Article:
Wednesday, May 16, 2012

Mister Eugene's Neighborhood

This was supposed to be a blog about writing, but ailing friends and senile neighbors hijacked the thread. Cheery stuff. Recently, I vowed to get back on track, keep things light, be funny, remember to mention my book coming out in the fall. Me, me, me. Oh, and did I mention the funeral this weekend?

The universe has a way of slapping you back to reality.

From top left: Don, Jim, Gene & Graeme
We’ve lived in Orlando for 28 years. The gentlemen in the photo at right have been my husband’s friends for nearly that long. It all started when two of them went to a car race in Sebring. Now, the mailing list for their annual camping extravaganza runs into the dozens. Our garage is packed with tents, coolers and cooking equipment for once-a-year use. The menu-planning starts months in advance. I used to be jealous of these guys who monopolized my husband’s attention. Sebring was like the other woman. Eventually, I realized there was no fighting it, and I came to love the peaceful weekends when Graeme went off on his male-bonding adventures.

Boys from New York, Florida, Virginia & Washington
And oh, the stories. Get these guys in a room together and they laugh themselves silly. As the saying goes, what happens at Sebring stays at Sebring, but we wives have heard a few snippets. There was the time Gene pulled the plug on the headliner band, and the midway went dark. There was the time Gene barfed in his hat and wore it. There was the time Gene choked on a pretzel and nearly died, but went back to eating (and drinking) as if nothing happened.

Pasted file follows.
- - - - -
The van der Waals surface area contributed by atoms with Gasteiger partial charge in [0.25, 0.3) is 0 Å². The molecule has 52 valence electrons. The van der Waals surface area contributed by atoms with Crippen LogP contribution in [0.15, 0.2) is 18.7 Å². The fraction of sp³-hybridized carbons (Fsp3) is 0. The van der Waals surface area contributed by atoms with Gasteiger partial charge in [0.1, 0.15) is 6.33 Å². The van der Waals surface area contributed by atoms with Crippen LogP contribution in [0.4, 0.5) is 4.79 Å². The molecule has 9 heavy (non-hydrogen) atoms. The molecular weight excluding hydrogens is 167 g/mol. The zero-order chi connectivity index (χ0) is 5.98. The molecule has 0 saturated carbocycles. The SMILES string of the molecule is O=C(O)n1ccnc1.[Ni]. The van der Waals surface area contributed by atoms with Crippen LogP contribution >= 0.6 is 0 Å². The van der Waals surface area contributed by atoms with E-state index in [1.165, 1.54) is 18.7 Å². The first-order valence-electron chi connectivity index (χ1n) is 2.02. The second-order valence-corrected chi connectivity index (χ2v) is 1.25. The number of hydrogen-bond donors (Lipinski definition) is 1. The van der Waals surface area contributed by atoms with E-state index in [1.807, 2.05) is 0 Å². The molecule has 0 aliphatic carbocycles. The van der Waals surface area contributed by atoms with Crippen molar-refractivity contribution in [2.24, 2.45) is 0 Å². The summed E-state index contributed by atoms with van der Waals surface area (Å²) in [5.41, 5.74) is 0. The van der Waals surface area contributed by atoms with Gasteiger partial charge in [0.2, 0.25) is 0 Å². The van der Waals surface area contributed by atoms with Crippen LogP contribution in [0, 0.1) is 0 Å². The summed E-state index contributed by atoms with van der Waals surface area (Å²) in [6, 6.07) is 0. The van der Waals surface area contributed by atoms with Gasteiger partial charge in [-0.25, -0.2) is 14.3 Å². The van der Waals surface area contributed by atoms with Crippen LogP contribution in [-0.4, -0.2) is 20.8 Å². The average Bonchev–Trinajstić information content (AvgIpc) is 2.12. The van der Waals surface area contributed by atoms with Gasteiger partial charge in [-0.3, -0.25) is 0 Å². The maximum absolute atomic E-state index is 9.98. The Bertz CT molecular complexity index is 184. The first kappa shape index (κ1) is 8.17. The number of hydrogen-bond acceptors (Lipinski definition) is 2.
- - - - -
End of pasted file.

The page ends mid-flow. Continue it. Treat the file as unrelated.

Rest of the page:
Gene at Sebring, 1991
As you’ll notice, Gene figures prominently in most of these tales. He was one of the loudest, most profane men I ever knew, and also one of the smartest. He was an almost-English major, a civil engineer, a fan of the Three Stooges. He’s often pictured at Sebring with a margarita in one hand and a glass of Knob Creek in the other. The only time I ever attended a car race, he almost got us kicked out for dropping the f-bomb—repeatedly, at the top of his lungs—from the bleachers. It was family night at Auburndale Speedway.

With Gene, you couldn’t help laughing. You always knew where you stood with him. It was against his religion not to tell you. When he was diagnosed with lung cancer, he admitted his chances were 50-50. After surgery and chemo, we thought he’d beaten the odds. He quit smoking, lost 40 pounds, took up yoga. (Hell got its ice-skating rink that day.) He made a whole new circle of friends in his cancer survivors group. Then—a stroke, emergency brain surgery, and a decision no family should ever have to make. Gene was taken off life support on May 4th. 

There was a lot of laughter at his memorial service, but the funny stories couldn’t mask the fact that Gene died much too soon, and the world is too quiet without him. Graeme was expected to say a few words, but he couldn’t do it. What can you say about losing a brother? I’m sure he would have said that some of the best times of his life were spent with Gene, sitting around the campfire late at night, talking, listening to tunes. At this point, he would have choked up, because he couldn’t tell a roomful of strangers just how much his good friend meant to him. It’s not what guys do. They show up, year after year, drink beer, tell stupid jokes, abuse each other. It’s love, of course, but they will take that secret to their graves.